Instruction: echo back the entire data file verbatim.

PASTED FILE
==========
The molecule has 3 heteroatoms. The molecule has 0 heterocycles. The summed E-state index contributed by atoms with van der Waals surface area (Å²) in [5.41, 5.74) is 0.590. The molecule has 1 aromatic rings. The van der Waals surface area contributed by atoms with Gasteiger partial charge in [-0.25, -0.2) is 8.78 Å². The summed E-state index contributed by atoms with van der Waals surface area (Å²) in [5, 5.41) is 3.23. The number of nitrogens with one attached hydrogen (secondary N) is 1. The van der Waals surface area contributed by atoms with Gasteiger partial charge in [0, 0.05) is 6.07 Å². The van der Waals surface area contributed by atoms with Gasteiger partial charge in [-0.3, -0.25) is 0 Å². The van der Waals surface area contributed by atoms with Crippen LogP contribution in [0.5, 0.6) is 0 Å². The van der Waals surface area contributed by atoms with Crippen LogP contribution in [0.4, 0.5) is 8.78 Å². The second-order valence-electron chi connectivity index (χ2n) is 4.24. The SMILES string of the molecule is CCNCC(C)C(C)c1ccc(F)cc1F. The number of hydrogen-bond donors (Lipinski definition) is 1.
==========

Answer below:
The molecule has 3 heteroatoms. The molecule has 0 heterocycles. The summed E-state index contributed by atoms with van der Waals surface area (Å²) in [5.41, 5.74) is 0.590. The molecule has 1 aromatic rings. The van der Waals surface area contributed by atoms with Gasteiger partial charge in [-0.25, -0.2) is 8.78 Å². The summed E-state index contributed by atoms with van der Waals surface area (Å²) in [5, 5.41) is 3.23. The number of nitrogens with one attached hydrogen (secondary N) is 1. The van der Waals surface area contributed by atoms with Gasteiger partial charge in [0, 0.05) is 6.07 Å². The van der Waals surface area contributed by atoms with Gasteiger partial charge in [-0.3, -0.25) is 0 Å². The van der Waals surface area contributed by atoms with Crippen LogP contribution in [0.5, 0.6) is 0 Å². The van der Waals surface area contributed by atoms with Crippen LogP contribution in [0.4, 0.5) is 8.78 Å². The second-order valence-electron chi connectivity index (χ2n) is 4.24. The SMILES string of the molecule is CCNCC(C)C(C)c1ccc(F)cc1F. The number of hydrogen-bond donors (Lipinski definition) is 1.